Official tourism website of Bruce County
Here you can explore the flowerpots, caves, historic light station and ancient cedars, some over 750 years old! To scope out all of the beauty on the island, it is recommended to plan for 5 hours. Bring water and food and wear running shoes or hiking footwear as there is rugged terrain ahead for the adventurous.
Located at tip of the Bruce Peninsula in the Fathom Five National Marine Park, 6.5 km off the shore of Tobermory, Flowerpot Island, famous for its natural “flowerpot” rock pillars, is a scuba diver’s paradise, an explorer’s dream and a family’s memorable vacation.
Thanks to Tobermory’s fleet of glass bottom tour boats, you can plan an amazing day trip to Flowerpot Island that takes you past two shipwrecks, three lighthouses, a few scuba divers or snorkelers, and two flowerpots while cruising the turquoise waters of Georgian Bay.
Blue Heron Cruises and Bruce Anchor Cruises are two private boat tour companies that make multiple trips daily beginning in the spring until mid-fall. Both companies feature glass bottom boat tours that explore some of the shipwrecks laying just beneath the surface in Big Tub Harbour and share the history of those shipwrecks as you embark on the journey to Flowerpot Island.
It’s best to book your tickets for the glass bottom boat-cruise well in advance as they book up quickly. Tours leave regularly from Little Tub Harbour and make the 6.5 kilometre trek to Flowerpot Island. To take in the shipwrecks, you’ll want to take the glass bottom boat to the island, but ask about returning on the Zodiac for an adventurous high-speed ride. Keep in mind, if the glass bottom boats are sold out, you can still see the shipwrecks from the front and side of the boats.
Your glass bottom boat will pass over two striking shipwrecks in Big Tub Harbour. The Sweepstakes is one of the most incredibly intact and easily visible wrecks in Fathom Five. Damaged off Cove Island back in 1885, the ship was towed into Big Tub Harbour for repairs, but sank just a month later before she could be fixed. The result is an amazing experience for divers, snorkelers and glass bottom tourers alike. The wreck is about 50 metres in length and sits in only 20 feet of water in the harbour, making for an incredible view from both the top deck and the boat’s glass viewing windows.
Just south of the Sweepstakes, you’ll see the wreck of the City of Grand Rapids – a double-decked steamer that once navigated the coastal trade route between Owen Sound and Manitoulin Island. Back in 1907, the vessel caught fire while docked in Little Tub Harbour. It was towed further out of the harbour and released. The charred wreckage drifted into Big Tub Harbour where it now sits in shallow water.
After you’ve toured the shipwrecks, your cruise continues past the Big Tub Lighthouse. The underwater ledge off this lighthouse is a popular dive location, so keep your eyes peeled for divers entering and exiting the water. On weekends, you may even see a bride and groom tying the knot on the rocks by the lighthouse.
Back on open water, you’ll cruise past the Flowerpot Island lightstation, before rounding the corner and seeing the first of two large flowerpots. These unique sea stacks were formed as wind, rain, waves and ice hammered away at the cliffs along the water’s edge. With careful inspection, you can see the beginnings of new flowerpots forming along the shoreline.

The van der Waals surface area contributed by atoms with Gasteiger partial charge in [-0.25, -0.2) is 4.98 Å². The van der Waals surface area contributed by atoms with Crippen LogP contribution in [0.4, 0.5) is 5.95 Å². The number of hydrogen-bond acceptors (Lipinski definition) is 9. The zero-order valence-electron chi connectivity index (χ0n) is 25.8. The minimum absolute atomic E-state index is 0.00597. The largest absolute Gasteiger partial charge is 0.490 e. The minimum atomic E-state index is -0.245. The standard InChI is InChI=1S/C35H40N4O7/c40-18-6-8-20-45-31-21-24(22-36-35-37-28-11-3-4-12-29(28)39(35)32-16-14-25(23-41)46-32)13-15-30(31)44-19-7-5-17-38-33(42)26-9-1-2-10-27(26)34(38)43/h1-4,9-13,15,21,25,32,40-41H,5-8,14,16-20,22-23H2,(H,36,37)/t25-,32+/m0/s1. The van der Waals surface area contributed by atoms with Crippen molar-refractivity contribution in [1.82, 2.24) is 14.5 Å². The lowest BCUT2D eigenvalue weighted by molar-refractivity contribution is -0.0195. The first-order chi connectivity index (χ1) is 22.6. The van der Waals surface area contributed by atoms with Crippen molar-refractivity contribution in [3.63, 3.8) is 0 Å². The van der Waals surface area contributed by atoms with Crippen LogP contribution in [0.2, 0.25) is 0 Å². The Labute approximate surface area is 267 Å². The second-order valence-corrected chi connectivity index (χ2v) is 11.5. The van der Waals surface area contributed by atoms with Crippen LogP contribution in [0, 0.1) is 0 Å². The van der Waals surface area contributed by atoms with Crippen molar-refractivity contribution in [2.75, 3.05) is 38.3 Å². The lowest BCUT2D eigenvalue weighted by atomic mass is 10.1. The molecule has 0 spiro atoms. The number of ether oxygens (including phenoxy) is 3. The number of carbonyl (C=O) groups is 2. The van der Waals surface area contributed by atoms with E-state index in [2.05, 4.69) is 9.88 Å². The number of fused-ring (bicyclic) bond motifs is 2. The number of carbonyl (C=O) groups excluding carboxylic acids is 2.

The flowerpot rock pillars are accessed after a moderate hike north along the eastern coastline. When you are at the flowerpot rock pillars, enjoy the sun as it heats up the multi-tiered rock exposure. And for those that keep their eyes open, you will see where a third flowerpot once stood before 1903.
Hike the Niagara Escarpment like few others! The trails lead you through woods, rare wildflowers and a sea cave and lead you to the towering flowerpots and lighthouse. Rugged and adventurous hikes await those that journey through the interior portion of the island.
The hike to the lighthouse station requires solid footwear, plenty of water and about three hours for the round trip journey. The terrain is rugged though many four-year olds manage it just fine every year.
The original lighthouse was built in 1897 to guide ships safely through the shipping channel. A second building was built in 1909 to house fog and alarm machinery. Both were decommissioned in 1969, and today’s functioning steel tower was erected.
In 1901, the two-storey light keeper’s home was built and the one-storey light keeper’s assistant’s home was built in 1959. Visitors can tour the outbuildings and buy light refreshments on site.
In addition to the flowerpots and the lighthouse is the island’s main cave. Located near the flowerpots, the large cave can be accessed by stairs and viewed at a large platform. Other caves are waiting for you if you are interested in exploring the island.
The best Flowerpot Island experience begins with waking up in a tent and seeing the flowerpots first thing in the morning before the tour boats reach the island. If you are lucky, you’ll see a morning fog over the water, perfectly calm water, or both!
Six campsites are available on the island on a first-come, first-serve basis. Call Parks Canada to book your stay.
Taking a dip in the refreshing water of Georgian Bay is a popular activity for those visiting Flowerpot Island. Common areas for swimming and snorkeling include the picnic area by Beachy Cove and at the flowerpots.
Be careful as the shoreline is rocky, the water is cold, and there are deep drop-offs not far from shore. It is important to note that there are no sand beaches on the island so you may want to bring water shoes with you.